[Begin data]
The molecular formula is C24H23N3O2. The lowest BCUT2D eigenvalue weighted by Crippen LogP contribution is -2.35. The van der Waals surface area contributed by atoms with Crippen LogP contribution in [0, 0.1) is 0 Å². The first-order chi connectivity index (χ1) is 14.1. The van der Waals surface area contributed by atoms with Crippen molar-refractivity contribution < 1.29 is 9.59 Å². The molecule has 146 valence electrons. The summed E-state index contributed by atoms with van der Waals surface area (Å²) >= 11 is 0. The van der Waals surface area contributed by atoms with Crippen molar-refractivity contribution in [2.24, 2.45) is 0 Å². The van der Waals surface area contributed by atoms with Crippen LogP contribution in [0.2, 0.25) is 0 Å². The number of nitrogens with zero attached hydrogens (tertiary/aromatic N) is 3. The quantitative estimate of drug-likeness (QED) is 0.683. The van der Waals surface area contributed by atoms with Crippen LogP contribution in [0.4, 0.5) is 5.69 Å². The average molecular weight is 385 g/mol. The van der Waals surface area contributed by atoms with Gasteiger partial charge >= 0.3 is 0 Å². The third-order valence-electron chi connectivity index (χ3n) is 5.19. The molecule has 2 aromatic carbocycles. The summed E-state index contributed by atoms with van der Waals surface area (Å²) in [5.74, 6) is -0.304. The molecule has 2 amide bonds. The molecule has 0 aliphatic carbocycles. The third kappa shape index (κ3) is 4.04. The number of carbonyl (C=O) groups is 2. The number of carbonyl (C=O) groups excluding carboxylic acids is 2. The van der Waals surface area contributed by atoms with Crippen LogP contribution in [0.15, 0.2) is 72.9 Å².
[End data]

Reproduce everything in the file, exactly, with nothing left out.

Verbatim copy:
The molecular formula is C24H23N3O2. The lowest BCUT2D eigenvalue weighted by Crippen LogP contribution is -2.35. The van der Waals surface area contributed by atoms with Crippen LogP contribution in [0, 0.1) is 0 Å². The first-order chi connectivity index (χ1) is 14.1. The van der Waals surface area contributed by atoms with Crippen molar-refractivity contribution < 1.29 is 9.59 Å². The molecule has 146 valence electrons. The summed E-state index contributed by atoms with van der Waals surface area (Å²) >= 11 is 0. The van der Waals surface area contributed by atoms with Crippen molar-refractivity contribution in [2.24, 2.45) is 0 Å². The van der Waals surface area contributed by atoms with Crippen LogP contribution in [0.2, 0.25) is 0 Å². The number of nitrogens with zero attached hydrogens (tertiary/aromatic N) is 3. The quantitative estimate of drug-likeness (QED) is 0.683. The van der Waals surface area contributed by atoms with Crippen LogP contribution in [0.4, 0.5) is 5.69 Å². The average molecular weight is 385 g/mol. The van der Waals surface area contributed by atoms with Gasteiger partial charge >= 0.3 is 0 Å². The third-order valence-electron chi connectivity index (χ3n) is 5.19. The molecule has 2 aromatic carbocycles. The summed E-state index contributed by atoms with van der Waals surface area (Å²) in [5.74, 6) is -0.304. The molecule has 2 amide bonds. The molecule has 0 aliphatic carbocycles. The third kappa shape index (κ3) is 4.04. The number of carbonyl (C=O) groups is 2. The number of carbonyl (C=O) groups excluding carboxylic acids is 2. The van der Waals surface area contributed by atoms with Crippen LogP contribution in [0.15, 0.2) is 72.9 Å².